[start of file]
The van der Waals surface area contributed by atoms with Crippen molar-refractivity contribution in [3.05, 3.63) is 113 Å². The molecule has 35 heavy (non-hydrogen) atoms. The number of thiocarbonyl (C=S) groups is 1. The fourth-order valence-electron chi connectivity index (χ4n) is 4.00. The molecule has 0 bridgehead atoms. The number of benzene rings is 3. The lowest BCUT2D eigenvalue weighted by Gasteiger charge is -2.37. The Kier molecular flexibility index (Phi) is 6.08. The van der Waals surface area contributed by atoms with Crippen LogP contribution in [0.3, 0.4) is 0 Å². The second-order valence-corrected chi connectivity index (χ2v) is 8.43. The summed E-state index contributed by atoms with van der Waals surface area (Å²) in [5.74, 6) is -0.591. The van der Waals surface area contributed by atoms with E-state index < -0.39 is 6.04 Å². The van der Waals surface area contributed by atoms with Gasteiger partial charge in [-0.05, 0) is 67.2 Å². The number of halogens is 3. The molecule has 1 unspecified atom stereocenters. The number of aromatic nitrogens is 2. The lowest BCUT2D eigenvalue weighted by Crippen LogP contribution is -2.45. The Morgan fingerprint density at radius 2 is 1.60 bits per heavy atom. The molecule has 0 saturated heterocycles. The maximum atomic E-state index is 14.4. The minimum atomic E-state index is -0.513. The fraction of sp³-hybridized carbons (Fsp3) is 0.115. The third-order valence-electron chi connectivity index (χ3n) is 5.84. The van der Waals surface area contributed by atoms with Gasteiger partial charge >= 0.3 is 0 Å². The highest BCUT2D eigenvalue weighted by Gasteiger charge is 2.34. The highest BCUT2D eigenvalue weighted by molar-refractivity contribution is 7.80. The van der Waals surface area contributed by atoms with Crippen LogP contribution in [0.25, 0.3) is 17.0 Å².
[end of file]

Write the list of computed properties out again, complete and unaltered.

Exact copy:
The van der Waals surface area contributed by atoms with Crippen molar-refractivity contribution in [3.05, 3.63) is 113 Å². The molecule has 35 heavy (non-hydrogen) atoms. The number of thiocarbonyl (C=S) groups is 1. The fourth-order valence-electron chi connectivity index (χ4n) is 4.00. The molecule has 0 bridgehead atoms. The number of benzene rings is 3. The lowest BCUT2D eigenvalue weighted by Gasteiger charge is -2.37. The Kier molecular flexibility index (Phi) is 6.08. The van der Waals surface area contributed by atoms with Crippen LogP contribution in [0.3, 0.4) is 0 Å². The second-order valence-corrected chi connectivity index (χ2v) is 8.43. The summed E-state index contributed by atoms with van der Waals surface area (Å²) in [5.74, 6) is -0.591. The van der Waals surface area contributed by atoms with E-state index < -0.39 is 6.04 Å². The van der Waals surface area contributed by atoms with Gasteiger partial charge in [-0.05, 0) is 67.2 Å². The number of halogens is 3. The molecule has 1 unspecified atom stereocenters. The number of aromatic nitrogens is 2. The lowest BCUT2D eigenvalue weighted by Crippen LogP contribution is -2.45. The Morgan fingerprint density at radius 2 is 1.60 bits per heavy atom. The molecule has 0 saturated heterocycles. The maximum atomic E-state index is 14.4. The minimum atomic E-state index is -0.513. The fraction of sp³-hybridized carbons (Fsp3) is 0.115. The third-order valence-electron chi connectivity index (χ3n) is 5.84. The van der Waals surface area contributed by atoms with Gasteiger partial charge >= 0.3 is 0 Å². The highest BCUT2D eigenvalue weighted by Gasteiger charge is 2.34. The highest BCUT2D eigenvalue weighted by molar-refractivity contribution is 7.80. The van der Waals surface area contributed by atoms with Crippen LogP contribution in [0.25, 0.3) is 17.0 Å².